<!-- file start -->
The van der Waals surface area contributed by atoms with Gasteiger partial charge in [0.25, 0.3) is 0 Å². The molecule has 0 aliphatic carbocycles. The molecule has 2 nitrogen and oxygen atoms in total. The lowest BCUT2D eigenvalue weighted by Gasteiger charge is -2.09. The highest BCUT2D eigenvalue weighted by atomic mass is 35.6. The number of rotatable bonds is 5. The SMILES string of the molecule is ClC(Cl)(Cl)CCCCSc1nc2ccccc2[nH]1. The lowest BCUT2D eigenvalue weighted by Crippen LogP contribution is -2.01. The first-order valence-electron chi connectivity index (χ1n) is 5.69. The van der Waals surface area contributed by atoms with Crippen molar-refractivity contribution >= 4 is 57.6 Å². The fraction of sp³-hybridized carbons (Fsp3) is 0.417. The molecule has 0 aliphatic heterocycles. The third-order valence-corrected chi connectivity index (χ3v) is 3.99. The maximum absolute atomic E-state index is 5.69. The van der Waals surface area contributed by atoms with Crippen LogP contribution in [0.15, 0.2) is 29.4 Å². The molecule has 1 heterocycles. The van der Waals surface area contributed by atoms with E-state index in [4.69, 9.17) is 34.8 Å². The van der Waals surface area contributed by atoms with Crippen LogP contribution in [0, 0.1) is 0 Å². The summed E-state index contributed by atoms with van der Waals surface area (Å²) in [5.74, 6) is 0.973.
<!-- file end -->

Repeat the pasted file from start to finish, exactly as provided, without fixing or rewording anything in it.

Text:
The van der Waals surface area contributed by atoms with Gasteiger partial charge in [0.25, 0.3) is 0 Å². The molecule has 0 aliphatic carbocycles. The molecule has 2 nitrogen and oxygen atoms in total. The lowest BCUT2D eigenvalue weighted by Gasteiger charge is -2.09. The highest BCUT2D eigenvalue weighted by atomic mass is 35.6. The number of rotatable bonds is 5. The SMILES string of the molecule is ClC(Cl)(Cl)CCCCSc1nc2ccccc2[nH]1. The lowest BCUT2D eigenvalue weighted by Crippen LogP contribution is -2.01. The first-order valence-electron chi connectivity index (χ1n) is 5.69. The van der Waals surface area contributed by atoms with Crippen molar-refractivity contribution >= 4 is 57.6 Å². The fraction of sp³-hybridized carbons (Fsp3) is 0.417. The molecule has 0 aliphatic heterocycles. The third-order valence-corrected chi connectivity index (χ3v) is 3.99. The maximum absolute atomic E-state index is 5.69. The van der Waals surface area contributed by atoms with Crippen LogP contribution in [0.15, 0.2) is 29.4 Å². The molecule has 1 heterocycles. The van der Waals surface area contributed by atoms with E-state index in [4.69, 9.17) is 34.8 Å². The van der Waals surface area contributed by atoms with Crippen LogP contribution in [0, 0.1) is 0 Å². The summed E-state index contributed by atoms with van der Waals surface area (Å²) in [5.74, 6) is 0.973.